La Opinión: In Mexico, Labor Loses Out in New 'Reforms'

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Mexico's labor laws needed reform, since production and economic systems have changed in the past four decades. But an editorial in La Opinión argues that the results made things even worse for workers. Editors blame the close relationship that the Institutional Revolutionary Party (PRI) has with the unions and the complicity of the National Action Party (PAN) to pass a reform that helps the business sector, even if it means defending the corrupt practices of Mexican unions.

In elections of union leaders, efforts to ensure that voting is "free, direct and secret" were thwarted. The requirement for the unions to be accountable to their members was watered down. And two clauses that would have given workers the opportunity to vote on collective bargaining contracts and choose the union they want to represent them were eliminated outright and postponed for another time.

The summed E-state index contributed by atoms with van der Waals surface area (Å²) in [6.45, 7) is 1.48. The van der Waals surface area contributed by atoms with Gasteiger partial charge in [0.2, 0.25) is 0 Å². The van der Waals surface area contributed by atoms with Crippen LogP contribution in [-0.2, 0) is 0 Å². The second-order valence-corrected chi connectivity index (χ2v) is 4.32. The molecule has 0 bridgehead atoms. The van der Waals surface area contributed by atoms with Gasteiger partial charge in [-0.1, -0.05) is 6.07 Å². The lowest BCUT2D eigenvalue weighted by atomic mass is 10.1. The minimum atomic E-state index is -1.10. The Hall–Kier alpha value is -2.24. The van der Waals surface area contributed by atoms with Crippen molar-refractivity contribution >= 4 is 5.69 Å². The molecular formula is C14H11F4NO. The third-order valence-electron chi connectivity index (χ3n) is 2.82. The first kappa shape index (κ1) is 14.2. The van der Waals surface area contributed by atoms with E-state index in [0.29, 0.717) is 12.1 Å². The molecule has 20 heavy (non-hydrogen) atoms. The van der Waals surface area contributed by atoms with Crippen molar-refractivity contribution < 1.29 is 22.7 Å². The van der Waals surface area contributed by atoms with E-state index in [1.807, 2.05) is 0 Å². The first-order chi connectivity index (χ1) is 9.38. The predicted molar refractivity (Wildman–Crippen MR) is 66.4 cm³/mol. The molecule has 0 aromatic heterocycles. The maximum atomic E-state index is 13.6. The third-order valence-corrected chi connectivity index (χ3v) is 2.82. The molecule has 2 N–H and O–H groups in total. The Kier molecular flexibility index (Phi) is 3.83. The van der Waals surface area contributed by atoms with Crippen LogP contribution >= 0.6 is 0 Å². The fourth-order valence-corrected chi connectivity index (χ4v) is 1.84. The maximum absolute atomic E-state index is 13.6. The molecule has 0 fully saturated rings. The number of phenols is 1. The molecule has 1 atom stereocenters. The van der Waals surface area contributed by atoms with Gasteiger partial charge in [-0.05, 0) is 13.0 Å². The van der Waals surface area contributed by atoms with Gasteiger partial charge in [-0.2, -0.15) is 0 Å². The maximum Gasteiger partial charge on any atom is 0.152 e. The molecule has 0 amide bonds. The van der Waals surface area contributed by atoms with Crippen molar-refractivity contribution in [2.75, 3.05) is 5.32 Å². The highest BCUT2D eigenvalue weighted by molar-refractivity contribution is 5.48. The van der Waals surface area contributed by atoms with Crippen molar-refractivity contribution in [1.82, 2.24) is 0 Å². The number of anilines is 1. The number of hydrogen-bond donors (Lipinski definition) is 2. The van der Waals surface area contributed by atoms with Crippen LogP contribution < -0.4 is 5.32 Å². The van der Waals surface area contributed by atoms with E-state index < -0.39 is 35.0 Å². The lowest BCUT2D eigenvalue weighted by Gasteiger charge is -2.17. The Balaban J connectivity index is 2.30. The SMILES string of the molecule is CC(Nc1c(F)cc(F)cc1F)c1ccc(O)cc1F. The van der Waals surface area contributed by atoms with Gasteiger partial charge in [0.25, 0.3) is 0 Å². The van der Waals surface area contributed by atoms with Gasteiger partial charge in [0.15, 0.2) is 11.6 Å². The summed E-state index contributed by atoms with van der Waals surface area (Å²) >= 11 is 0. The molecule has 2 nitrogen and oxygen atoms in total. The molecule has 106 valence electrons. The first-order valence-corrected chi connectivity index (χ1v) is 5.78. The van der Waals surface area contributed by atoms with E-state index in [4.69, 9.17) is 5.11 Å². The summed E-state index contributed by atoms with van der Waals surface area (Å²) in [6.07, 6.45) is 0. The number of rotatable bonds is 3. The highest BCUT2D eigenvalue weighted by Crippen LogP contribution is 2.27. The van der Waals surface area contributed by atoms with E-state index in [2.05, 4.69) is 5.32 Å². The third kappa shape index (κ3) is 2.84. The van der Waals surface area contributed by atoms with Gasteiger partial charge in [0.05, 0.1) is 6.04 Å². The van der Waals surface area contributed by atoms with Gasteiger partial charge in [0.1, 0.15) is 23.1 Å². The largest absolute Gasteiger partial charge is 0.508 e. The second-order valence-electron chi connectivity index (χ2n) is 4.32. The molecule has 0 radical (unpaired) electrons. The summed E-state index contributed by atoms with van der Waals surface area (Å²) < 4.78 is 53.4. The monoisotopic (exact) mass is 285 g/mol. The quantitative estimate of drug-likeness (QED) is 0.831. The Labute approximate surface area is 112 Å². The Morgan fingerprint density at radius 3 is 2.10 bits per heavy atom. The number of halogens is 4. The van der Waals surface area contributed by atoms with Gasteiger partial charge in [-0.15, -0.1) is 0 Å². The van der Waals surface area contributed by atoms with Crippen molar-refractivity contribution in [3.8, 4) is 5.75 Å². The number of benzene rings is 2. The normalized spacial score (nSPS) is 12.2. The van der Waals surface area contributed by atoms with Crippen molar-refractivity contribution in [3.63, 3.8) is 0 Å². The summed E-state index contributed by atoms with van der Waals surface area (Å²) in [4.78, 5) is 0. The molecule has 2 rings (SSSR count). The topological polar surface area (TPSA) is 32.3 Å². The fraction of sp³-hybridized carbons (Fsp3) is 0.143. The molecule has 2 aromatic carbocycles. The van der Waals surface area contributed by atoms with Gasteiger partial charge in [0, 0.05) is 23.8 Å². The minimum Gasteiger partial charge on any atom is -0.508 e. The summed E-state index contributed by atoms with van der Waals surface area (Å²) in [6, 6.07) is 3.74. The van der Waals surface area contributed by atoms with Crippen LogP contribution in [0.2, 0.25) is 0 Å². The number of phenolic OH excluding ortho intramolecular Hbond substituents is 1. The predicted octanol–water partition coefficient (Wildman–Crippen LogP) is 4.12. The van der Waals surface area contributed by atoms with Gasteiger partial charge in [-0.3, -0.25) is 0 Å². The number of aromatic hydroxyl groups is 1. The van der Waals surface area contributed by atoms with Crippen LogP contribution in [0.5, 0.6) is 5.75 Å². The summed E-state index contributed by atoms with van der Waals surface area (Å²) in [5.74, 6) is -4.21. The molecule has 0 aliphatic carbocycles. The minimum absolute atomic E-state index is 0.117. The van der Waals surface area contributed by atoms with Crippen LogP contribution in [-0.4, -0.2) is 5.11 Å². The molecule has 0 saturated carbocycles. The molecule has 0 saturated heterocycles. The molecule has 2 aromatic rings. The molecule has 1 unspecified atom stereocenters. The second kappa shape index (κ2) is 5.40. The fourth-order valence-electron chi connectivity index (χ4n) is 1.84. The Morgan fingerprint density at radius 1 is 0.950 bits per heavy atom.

It is unacceptable for the PRI and the PAN to deny Mexican workers transparency by leaving them trapped in the clutches of union bosses, editors write.

The result of the union reforms "leaves workers with the labor insecurity of 21st-century globalization ... and unionism worthy of the Stalinism of the 1950s."

This is a victory for Mexican corporatism, editors conclude.
 

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